Along with those species that have been afforded legal protection (Federal/State Listed Species) due to risk of extinction, Texas also contains well over 1,300 species that are considered to be Species of Greatest Conservation Need. These are species that, due to limited distributions and/or declining populations, face the threat of extirpation or extinction but lack legal protection.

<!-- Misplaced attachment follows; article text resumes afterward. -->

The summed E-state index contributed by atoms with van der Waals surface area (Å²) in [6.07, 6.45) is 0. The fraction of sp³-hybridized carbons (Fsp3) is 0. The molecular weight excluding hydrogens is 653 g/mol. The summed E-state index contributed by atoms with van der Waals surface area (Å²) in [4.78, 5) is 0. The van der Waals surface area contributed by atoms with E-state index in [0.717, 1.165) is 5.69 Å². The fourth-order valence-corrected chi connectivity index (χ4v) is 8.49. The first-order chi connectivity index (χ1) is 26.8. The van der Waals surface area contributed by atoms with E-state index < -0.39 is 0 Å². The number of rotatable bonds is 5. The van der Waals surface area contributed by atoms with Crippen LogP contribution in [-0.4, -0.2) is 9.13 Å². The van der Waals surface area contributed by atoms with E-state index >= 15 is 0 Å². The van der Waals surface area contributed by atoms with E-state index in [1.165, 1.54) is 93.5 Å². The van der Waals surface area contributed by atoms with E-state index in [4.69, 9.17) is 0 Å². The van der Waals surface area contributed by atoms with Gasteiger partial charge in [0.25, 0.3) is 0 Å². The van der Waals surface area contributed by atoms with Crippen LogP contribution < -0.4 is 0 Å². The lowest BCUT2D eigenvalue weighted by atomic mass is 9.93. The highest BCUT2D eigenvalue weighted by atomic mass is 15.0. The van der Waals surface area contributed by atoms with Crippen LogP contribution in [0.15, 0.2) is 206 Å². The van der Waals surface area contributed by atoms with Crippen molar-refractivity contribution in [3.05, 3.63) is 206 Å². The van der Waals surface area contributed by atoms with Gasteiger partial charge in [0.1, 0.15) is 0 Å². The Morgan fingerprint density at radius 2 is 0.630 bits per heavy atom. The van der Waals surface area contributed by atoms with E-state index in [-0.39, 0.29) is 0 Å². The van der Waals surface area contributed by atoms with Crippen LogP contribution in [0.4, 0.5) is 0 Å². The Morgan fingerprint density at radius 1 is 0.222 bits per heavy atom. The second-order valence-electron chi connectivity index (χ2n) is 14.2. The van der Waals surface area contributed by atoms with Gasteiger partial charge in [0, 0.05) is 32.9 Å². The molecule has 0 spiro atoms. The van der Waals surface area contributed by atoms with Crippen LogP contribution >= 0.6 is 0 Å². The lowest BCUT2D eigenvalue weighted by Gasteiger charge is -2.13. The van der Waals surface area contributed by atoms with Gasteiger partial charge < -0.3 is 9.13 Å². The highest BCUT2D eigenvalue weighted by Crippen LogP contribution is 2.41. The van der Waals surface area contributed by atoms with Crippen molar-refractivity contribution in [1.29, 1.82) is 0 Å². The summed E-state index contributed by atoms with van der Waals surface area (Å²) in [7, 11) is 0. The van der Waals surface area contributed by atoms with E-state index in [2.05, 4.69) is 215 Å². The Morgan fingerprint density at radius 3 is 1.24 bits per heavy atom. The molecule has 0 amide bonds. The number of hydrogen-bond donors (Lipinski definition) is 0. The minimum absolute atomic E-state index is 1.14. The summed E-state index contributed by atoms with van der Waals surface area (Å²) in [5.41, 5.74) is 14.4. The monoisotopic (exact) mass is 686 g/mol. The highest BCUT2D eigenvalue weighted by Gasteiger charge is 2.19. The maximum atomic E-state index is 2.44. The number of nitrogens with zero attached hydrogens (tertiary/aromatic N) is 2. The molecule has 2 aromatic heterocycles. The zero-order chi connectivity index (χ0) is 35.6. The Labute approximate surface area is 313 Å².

The lists below were developed for Texas Parks and Wildlife Department's (TPWD) revised Texas Conservation Action Plan. Species are ranked using a conservation status system established by NatureServe. Each species and plant community possesses a global (range-wide) and state rank based on their respective rarity. The conservation status of a species is designated by a number from one to five, preceded by a letter reflecting the appropriate geographic scale (G=Global, S=State). Numbers have the following meaning: 1) Critically imperiled, 2) Imperiled, 3) Vulnerable, 4) Apparently secure, and 5) Secure.

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